2,174 posts, read 1,272,632 times
Reputation: 4497
Really? I've never found a dealership that would take a credit card for anything but a parial down payment. But its been years, (like 5) since I've bought a car. Are they taking them now at most places? I normally buy mine cash, since I never buy New, but getting points would be a hige bonus. I pay everything via CC, never carry a balance. And amass points. Car insurance, health, dental, even most utilities. Only mortgages are direct withdrawal and then because I bank with Wells Fargo and the mortgages are also with them.
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Old 04-29-2015, 02:27 PM
 
6,319 posts, read 4,765,544 times
Reputation: 12978
Quote:
Originally Posted by Perryinva View Post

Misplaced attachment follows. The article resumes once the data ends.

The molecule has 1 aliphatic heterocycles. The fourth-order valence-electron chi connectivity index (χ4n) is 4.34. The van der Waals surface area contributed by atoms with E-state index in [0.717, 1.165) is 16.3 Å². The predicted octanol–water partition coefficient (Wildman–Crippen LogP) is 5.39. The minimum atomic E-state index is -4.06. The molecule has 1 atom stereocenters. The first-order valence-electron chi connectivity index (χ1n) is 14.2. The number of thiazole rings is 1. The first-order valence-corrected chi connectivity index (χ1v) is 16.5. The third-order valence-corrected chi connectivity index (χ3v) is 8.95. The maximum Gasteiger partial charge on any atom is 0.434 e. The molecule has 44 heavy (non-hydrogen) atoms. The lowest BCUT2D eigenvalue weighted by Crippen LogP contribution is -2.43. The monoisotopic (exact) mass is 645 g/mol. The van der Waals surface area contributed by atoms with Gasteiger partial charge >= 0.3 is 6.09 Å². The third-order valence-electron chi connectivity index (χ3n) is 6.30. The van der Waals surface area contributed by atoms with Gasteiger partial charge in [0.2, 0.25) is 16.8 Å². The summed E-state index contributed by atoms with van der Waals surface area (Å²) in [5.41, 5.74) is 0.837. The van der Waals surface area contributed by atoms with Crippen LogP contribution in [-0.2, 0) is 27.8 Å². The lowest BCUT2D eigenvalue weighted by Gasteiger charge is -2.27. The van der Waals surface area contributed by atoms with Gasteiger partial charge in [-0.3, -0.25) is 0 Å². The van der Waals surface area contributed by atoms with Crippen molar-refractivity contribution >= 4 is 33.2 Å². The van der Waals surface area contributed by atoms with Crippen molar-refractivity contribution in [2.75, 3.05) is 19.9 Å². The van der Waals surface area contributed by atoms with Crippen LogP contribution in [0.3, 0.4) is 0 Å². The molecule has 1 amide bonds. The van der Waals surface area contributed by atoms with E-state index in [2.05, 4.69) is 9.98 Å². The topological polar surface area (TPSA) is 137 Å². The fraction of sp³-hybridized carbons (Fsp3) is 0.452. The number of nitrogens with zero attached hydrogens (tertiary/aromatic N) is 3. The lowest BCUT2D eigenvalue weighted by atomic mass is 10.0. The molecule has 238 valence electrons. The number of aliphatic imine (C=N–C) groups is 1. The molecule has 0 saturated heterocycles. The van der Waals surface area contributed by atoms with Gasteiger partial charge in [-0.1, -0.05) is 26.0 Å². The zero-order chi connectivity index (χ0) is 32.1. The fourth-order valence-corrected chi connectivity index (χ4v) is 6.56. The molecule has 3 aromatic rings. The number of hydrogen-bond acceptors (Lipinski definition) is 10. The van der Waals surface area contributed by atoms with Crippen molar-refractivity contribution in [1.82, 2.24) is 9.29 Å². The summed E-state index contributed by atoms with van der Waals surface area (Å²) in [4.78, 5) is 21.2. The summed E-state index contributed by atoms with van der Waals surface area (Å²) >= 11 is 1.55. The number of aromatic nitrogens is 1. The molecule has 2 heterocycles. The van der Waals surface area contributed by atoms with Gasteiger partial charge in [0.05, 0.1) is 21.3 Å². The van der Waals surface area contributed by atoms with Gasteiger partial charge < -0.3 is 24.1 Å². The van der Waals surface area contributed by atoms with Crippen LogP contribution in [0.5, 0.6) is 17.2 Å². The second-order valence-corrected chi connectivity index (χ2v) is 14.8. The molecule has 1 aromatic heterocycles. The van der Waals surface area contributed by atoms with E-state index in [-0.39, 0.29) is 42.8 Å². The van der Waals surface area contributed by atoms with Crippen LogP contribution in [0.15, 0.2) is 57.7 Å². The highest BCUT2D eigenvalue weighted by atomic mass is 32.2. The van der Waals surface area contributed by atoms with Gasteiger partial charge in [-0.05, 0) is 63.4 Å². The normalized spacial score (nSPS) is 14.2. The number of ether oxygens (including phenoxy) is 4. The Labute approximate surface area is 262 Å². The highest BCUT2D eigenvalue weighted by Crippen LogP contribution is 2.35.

Really? I've never found a dealership that would take a credit card for anything but a parial down payment. But its been years, (like 5) since I've bought a car. Are they taking them now at most places? I normally buy mine cash, since I never buy New, but getting points would be a hige bonus. I pay everything via CC, never carry a balance. And amass points. Car insurance, health, dental, even most utilities. Only mortgages are direct withdrawal and then because I bank with Wells Fargo and the mortgages are also with them.
I made this purchase in 2010. It was for a diesel pickup to carry my truck camper. I was surprised the dealer took a credit card payment. In fact they offered a major discount for paying the full amount on the spot.